GC Jeffrey W. Carr went looking for a few good lawyers this year—lawyers who want to earn more than their hourly rate. By early August, he had them.
GC Jeffrey W. Carr went looking for a few good lawyers this year—lawyers who want to earn more than their hourly rate. By early August, he had them.Carr and his legal team are now in discussions with the eight law firms they’ve invited to work with FMC Technologies Inc., where Carr says he pays outside counsel 107 percent of what they bill the Houston-based oil field services company.
Not surprisingly, there’s a catch. Any firm that wants a piece of the $7 million Carr says the company spends annually on outside legal work must agree to play by Carr’s rules. And that’s no small thing because Carr, 53, has actually created those rules—rewritten the performance paradigm, if you will—and they’re designed to increase the reward but also the risk.
What he’s created is the Alliance Counsel Engagement System, or ACES, a “values-based engagement method” for outside legal services. There are specific rules for specific work (see sidebar), but the upshot is this: The sooner specific goals are reached, the more money a law firm stands to earn; the more unplanned work is done, the higher the risk that the total bill could be reduced.
At one point, Carr tried to patent the system and considered licensing it. But for now, he says, it’s available for free directly from FMC, or it can be accessed by any company using Serengeti Tracker.
“It’s a pretty easy supply curve—I am willing to pay you more money per hour for fewer hours and more success,” he says. “Every law firm always says, ‘I want to partner with you,’ but they ought to go back to law school and see what partner means. It’s a sharing of risks and rewards.”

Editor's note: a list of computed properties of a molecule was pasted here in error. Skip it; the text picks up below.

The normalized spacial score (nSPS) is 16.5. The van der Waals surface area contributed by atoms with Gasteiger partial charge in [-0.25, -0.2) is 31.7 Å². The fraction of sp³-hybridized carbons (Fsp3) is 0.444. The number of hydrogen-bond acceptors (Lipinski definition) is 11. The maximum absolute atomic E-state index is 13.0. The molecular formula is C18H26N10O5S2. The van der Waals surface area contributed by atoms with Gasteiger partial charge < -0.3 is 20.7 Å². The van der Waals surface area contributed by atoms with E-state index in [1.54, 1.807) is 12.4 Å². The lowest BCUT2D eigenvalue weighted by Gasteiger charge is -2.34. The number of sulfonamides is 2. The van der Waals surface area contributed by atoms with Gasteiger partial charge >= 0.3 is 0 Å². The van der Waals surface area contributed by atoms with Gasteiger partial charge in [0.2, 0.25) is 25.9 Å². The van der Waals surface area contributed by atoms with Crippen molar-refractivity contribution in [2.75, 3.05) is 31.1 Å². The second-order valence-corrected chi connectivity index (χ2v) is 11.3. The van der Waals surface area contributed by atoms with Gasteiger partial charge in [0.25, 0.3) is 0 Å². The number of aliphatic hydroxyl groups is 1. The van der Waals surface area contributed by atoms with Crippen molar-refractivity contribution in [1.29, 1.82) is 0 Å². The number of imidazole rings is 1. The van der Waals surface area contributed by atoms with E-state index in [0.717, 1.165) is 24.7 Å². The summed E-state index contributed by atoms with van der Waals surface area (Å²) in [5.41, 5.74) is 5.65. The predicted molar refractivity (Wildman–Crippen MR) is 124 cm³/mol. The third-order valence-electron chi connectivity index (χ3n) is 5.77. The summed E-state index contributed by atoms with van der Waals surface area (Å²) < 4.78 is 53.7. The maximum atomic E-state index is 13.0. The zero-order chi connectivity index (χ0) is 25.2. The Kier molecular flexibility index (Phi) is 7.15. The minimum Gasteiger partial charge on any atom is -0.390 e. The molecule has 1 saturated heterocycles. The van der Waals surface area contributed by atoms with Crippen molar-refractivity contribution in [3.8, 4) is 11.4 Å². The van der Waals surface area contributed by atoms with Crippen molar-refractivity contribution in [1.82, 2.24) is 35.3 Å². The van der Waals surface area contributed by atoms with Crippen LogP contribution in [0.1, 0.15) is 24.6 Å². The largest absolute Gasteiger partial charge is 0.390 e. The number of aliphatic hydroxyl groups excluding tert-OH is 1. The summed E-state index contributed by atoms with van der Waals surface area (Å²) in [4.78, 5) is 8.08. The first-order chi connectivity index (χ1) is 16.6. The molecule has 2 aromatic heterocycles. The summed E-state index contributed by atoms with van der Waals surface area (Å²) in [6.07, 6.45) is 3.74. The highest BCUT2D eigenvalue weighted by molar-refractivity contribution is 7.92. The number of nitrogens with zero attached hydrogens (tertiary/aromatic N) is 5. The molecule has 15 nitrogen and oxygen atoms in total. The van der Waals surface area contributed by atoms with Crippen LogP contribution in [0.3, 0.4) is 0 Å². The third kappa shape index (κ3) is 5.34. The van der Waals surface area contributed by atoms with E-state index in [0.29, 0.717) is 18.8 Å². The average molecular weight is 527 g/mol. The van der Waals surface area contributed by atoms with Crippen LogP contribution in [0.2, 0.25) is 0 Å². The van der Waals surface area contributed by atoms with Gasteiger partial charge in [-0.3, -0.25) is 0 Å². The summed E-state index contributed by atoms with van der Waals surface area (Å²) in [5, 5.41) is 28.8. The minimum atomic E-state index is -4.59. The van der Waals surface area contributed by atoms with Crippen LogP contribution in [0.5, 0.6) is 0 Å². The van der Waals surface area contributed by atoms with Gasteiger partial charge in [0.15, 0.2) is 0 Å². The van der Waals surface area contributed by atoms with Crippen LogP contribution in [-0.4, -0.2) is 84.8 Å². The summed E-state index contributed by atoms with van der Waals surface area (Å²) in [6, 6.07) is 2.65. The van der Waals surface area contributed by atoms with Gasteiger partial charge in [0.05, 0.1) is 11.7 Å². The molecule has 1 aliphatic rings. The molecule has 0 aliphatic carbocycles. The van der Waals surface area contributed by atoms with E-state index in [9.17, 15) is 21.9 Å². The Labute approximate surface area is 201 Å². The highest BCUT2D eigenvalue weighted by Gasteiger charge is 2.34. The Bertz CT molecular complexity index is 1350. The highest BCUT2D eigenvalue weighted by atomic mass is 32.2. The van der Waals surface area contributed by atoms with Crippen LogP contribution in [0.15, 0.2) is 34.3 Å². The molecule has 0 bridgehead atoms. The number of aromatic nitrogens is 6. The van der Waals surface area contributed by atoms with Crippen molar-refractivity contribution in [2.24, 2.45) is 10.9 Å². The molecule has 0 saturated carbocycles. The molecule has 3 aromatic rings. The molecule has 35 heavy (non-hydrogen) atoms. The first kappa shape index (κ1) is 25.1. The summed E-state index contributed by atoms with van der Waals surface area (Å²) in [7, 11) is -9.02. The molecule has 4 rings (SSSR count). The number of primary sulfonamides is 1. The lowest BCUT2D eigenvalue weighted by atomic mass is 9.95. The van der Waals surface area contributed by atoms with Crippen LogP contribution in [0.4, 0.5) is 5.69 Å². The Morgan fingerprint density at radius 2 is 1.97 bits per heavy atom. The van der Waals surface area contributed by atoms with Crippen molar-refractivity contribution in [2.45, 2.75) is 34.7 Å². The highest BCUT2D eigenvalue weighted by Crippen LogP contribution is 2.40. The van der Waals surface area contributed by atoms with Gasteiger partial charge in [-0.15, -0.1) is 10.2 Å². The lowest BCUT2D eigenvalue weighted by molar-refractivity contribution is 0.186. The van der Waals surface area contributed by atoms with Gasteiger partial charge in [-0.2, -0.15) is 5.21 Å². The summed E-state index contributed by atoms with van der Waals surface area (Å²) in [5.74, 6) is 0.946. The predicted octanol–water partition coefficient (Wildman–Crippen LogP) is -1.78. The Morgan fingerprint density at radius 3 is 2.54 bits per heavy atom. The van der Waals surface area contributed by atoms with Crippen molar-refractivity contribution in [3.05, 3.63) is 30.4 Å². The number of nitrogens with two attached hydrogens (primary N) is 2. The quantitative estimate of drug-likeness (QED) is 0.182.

If this sounds like the work of a rogue economist, that’s half right. While a student at Georgetown University Law Center, Carr racked up nearly enough credits in graduate-level economics classes to earn a master’s degree. At one point he left his private practice to become an investment banker and international consultant. But he discovered being a lawyer was at his core, so he joined FMC Corp. in 1993, first working as an international lawyer and eventually rising to general counsel in 2001 with an FMC spinoff, FMC Technologies.
Carr had thought an in-house law department with no reliance on billable hours would be more efficient than a firm. He now says he thought wrong. “I was sitting here saying, ‘Why don’t we work more efficiently? Why don’t we use standard forms? Why do we all act like solo practitioners in a beehive?’ ”
Starting in 1997, he began to formulate a different way to do things, developing ACES and ACES LT (for nonlitigation work). After years of experimentation and tweaking, Carr ramped up use of the models around 2001 and has increased usage ever since.
One lawyer who’s spent a decade successfully playing according to Carr’s rules is Houston litigator Rick Simses of Beirne, Maynard & Parsons, who uses terms like creative and win-win to describe the system.
“It makes the law firm more conscious of the litigation budget,” he says, adding that FMC has always been flexible when it comes to adjusting case goals when circumstances like newly added parties or new issues arise. “Because if it wasn’t fair,” Simses says, the system “wouldn’t work for more than a case or two.”
Carr credits ACES with increasing law firm efficiency so significantly that FMC’s legal spending between 2002 and 2008 was “relatively flat,” even though the company grew from $2.1 billion to $4.6 billion during that time. FMC paid more than 100 firms last year, but it relies on the work of about 15 core firms, he says, which represent 85 percent of the money spent.
It’s all part of Carr’s continued commitment to business unusual at FMC. “We are committed to change,” he says. “And we are very committed to doing things better.”
Check out “Playing with ACES” to see how the whole system works.